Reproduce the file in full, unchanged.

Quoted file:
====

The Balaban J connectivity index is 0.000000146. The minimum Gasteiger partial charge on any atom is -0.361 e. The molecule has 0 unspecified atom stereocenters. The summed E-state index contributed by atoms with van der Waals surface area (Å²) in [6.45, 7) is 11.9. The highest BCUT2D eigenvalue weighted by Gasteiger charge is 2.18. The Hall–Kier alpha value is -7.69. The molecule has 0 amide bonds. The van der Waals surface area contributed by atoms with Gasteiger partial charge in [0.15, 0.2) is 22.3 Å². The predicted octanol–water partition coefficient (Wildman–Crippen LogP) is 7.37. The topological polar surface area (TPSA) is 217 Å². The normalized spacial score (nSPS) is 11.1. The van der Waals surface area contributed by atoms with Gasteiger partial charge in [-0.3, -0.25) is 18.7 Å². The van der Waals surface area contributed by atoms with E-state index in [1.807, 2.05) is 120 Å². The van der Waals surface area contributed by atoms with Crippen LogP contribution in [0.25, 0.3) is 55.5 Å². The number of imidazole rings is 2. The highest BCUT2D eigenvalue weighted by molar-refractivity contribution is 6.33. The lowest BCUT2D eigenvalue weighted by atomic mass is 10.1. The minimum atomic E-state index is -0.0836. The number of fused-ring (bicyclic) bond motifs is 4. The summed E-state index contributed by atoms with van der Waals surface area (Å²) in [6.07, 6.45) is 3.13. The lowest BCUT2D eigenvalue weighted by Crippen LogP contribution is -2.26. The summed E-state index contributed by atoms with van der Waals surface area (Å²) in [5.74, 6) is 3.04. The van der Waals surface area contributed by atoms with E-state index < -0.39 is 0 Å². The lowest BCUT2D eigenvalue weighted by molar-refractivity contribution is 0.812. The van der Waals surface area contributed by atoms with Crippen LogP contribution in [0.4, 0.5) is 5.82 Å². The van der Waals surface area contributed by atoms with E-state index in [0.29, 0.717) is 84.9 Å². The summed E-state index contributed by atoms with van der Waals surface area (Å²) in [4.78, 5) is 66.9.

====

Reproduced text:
The Balaban J connectivity index is 0.000000146. The minimum Gasteiger partial charge on any atom is -0.361 e. The molecule has 0 unspecified atom stereocenters. The summed E-state index contributed by atoms with van der Waals surface area (Å²) in [6.45, 7) is 11.9. The highest BCUT2D eigenvalue weighted by Gasteiger charge is 2.18. The Hall–Kier alpha value is -7.69. The molecule has 0 amide bonds. The van der Waals surface area contributed by atoms with Gasteiger partial charge in [0.15, 0.2) is 22.3 Å². The predicted octanol–water partition coefficient (Wildman–Crippen LogP) is 7.37. The topological polar surface area (TPSA) is 217 Å². The normalized spacial score (nSPS) is 11.1. The van der Waals surface area contributed by atoms with Gasteiger partial charge in [-0.3, -0.25) is 18.7 Å². The van der Waals surface area contributed by atoms with E-state index in [1.807, 2.05) is 120 Å². The van der Waals surface area contributed by atoms with Crippen LogP contribution in [0.25, 0.3) is 55.5 Å². The number of imidazole rings is 2. The highest BCUT2D eigenvalue weighted by molar-refractivity contribution is 6.33. The lowest BCUT2D eigenvalue weighted by atomic mass is 10.1. The minimum atomic E-state index is -0.0836. The number of fused-ring (bicyclic) bond motifs is 4. The summed E-state index contributed by atoms with van der Waals surface area (Å²) in [6.07, 6.45) is 3.13. The lowest BCUT2D eigenvalue weighted by Crippen LogP contribution is -2.26. The summed E-state index contributed by atoms with van der Waals surface area (Å²) in [5.74, 6) is 3.04. The van der Waals surface area contributed by atoms with E-state index < -0.39 is 0 Å². The lowest BCUT2D eigenvalue weighted by molar-refractivity contribution is 0.812. The van der Waals surface area contributed by atoms with Crippen LogP contribution in [0.4, 0.5) is 5.82 Å². The van der Waals surface area contributed by atoms with E-state index in [0.29, 0.717) is 84.9 Å². The summed E-state index contributed by atoms with van der Waals surface area (Å²) in [4.78, 5) is 66.9.